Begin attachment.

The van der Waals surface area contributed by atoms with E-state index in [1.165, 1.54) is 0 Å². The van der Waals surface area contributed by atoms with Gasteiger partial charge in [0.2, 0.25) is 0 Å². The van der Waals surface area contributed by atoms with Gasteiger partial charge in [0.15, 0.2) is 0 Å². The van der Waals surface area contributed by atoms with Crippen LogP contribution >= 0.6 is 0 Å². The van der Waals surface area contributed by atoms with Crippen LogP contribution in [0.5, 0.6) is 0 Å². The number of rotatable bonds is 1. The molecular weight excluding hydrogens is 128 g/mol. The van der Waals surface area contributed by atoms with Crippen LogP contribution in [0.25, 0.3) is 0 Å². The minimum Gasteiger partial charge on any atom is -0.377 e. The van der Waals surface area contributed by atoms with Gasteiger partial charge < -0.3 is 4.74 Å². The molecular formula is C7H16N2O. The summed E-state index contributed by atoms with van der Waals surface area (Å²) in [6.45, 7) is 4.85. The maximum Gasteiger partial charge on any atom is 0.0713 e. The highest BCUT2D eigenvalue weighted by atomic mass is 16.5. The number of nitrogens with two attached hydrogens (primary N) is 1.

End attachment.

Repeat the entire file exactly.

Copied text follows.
The van der Waals surface area contributed by atoms with E-state index in [1.165, 1.54) is 0 Å². The van der Waals surface area contributed by atoms with Gasteiger partial charge in [0.2, 0.25) is 0 Å². The van der Waals surface area contributed by atoms with Gasteiger partial charge in [0.15, 0.2) is 0 Å². The van der Waals surface area contributed by atoms with Crippen LogP contribution >= 0.6 is 0 Å². The van der Waals surface area contributed by atoms with Crippen LogP contribution in [0.5, 0.6) is 0 Å². The number of rotatable bonds is 1. The molecular weight excluding hydrogens is 128 g/mol. The van der Waals surface area contributed by atoms with Crippen LogP contribution in [0.25, 0.3) is 0 Å². The minimum Gasteiger partial charge on any atom is -0.377 e. The van der Waals surface area contributed by atoms with Gasteiger partial charge < -0.3 is 4.74 Å². The molecular formula is C7H16N2O. The summed E-state index contributed by atoms with van der Waals surface area (Å²) in [6.45, 7) is 4.85. The maximum Gasteiger partial charge on any atom is 0.0713 e. The highest BCUT2D eigenvalue weighted by atomic mass is 16.5. The number of nitrogens with two attached hydrogens (primary N) is 1.